Deathcamp. David (Osment) faces certain doom at the Flesh Fair...
dir-scr Steven Spielberg
with Haley Joel Osment, Jude Law, Frances O'Connor, Sam Robards, Jake Thomas, William Hurt, Brendan Gleeson, Chris Rock, Kelly Felix, Jack Angel, Robin Williams, Ben Kingsley
release US 29.Jun.01; UK 21.Sep.01
This astonishing hybrid between Stanley Kubrick and Steven Spielberg is also a real rarity in the cinema: a serious science fiction film. The plot mixes Pinocchio with The Wizard of Oz to tell the story of David (Osment), a "mecha" (mechanic) child adopted by a couple (O'Connor and Robards) whose son Martin (Thomas) is in cryogenic suspension with a fatal illness. Unable to cope with the grief, Mommie bonds seriously with David. And vice versa. Then Martin comes home and everything changes. David becomes obsessed with becoming a real boy, a desire fuelled by the Pinocchio story. And he goes on an epic journey to achieve it, braving the dangers of the futuristic society accompanied by a mecha gigolo (Law) and chased by a robot hater (Gleeson).
The blending between Spielberg's childish sentiment and Kubrick's cold, hard stare is remarkable. It's so expertly made that it takes the breath away. As we'd expect, the extensive effects are virtually seamless. But the surprise is the forceful treatment of the themes--passionate and provocative, yet never pushy or obvious. And there's real drama too, most notably the mother-son stuff, but also in the realistic interplay between the "brothers" and their friends. For once, Spielberg isn't afraid to be gritty and sexy, and he uses reflective camera angles and off-beat production design to stunning effect. He also draws revelatory performances from the entire cast: Osment carries the film with nuance and even more magnetism than in The Sixth Sense. Neither he nor Law (who's very funny and lively) ever cross the line--their mechas are always machines, but they give lovely hints of soul as well. Meanwhile, O'Connor is heartbreakingly authentic, while Hurt brings an intelligent intensity to David's creator, the Geppetto character.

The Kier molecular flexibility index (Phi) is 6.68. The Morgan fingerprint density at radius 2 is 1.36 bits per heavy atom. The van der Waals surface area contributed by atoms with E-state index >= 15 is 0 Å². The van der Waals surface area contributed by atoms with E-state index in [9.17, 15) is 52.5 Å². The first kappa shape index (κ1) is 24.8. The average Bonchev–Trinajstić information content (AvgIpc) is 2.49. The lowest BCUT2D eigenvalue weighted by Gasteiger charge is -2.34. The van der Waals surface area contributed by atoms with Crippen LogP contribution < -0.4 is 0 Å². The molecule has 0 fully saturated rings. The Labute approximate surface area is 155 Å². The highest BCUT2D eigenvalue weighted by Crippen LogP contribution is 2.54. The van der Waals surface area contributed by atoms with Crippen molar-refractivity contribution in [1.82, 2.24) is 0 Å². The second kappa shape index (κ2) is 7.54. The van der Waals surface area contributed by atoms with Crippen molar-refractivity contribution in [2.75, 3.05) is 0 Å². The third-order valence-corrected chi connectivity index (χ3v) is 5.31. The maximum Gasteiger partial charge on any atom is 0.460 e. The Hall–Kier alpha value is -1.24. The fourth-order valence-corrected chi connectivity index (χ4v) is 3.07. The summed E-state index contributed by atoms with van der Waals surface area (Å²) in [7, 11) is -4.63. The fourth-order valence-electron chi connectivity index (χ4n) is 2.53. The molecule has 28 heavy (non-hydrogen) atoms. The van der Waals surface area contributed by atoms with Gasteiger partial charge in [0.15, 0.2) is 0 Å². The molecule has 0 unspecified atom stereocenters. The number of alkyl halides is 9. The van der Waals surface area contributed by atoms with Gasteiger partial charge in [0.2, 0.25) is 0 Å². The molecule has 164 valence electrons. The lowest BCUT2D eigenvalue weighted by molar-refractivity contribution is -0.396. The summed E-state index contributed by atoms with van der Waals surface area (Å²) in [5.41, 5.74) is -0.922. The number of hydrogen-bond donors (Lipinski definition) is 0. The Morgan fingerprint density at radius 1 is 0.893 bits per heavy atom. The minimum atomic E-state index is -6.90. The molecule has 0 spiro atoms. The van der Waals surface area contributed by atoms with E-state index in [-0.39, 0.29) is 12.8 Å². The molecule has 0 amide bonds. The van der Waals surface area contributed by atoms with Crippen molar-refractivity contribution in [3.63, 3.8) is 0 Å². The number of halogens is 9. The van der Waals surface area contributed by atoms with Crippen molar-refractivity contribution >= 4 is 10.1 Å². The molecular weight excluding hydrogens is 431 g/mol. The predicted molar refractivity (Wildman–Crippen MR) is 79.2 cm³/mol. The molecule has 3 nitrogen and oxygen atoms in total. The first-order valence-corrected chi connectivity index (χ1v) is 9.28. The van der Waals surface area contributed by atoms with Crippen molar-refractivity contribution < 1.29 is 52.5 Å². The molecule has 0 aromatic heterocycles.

Spielberg moves with surprising ease between confrontational imagery and the human touch, without ever drifting into schmaltz. If there's a problem it's in the final 20 minutes--a strange epilogue that seems to go on and on and gets increasingly unnecessary. Spielberg seems unable to resist that final nudge-nudge scene (see also Schindler's List and Saving Private Ryan). This ending, much like Kubrick's mind-bending final sequence in 2001, both muddles the film that went before and challenges us in a new way.
"AI absolutely enchanted me from beginning to end. I had no idea where the narrative was going and was constantly suprised at each turn. The Spielberg/Kubrick atmosphere was positively the most affecting I have had the joy to sit in the dark and absorb, and the visuals were stunning, again producing a unique, dark and beautiful vision of the future. I found nothing akin to Bladerunner in the cityscapes as many reviews have deplored. I am disappointed that so many people just did not get this film and wrongly assumed that the ethereal beings in the last act were aliens; they were simply, and I thought obviously, highly evolved mechas. I cannot wait to own this film on DVD and continue to learn from its craft. In my opinion this is Spielberg's most masterful achievment." --Nick, Charters Towers 11.Jan.02
"For God's sake people, those are advanced robots at the end, not aliens! Thought of as aliens, I agree it would be a weird random ending. As robots, the ending is poignant and disturbing." --John Brown, US 18.Apr.02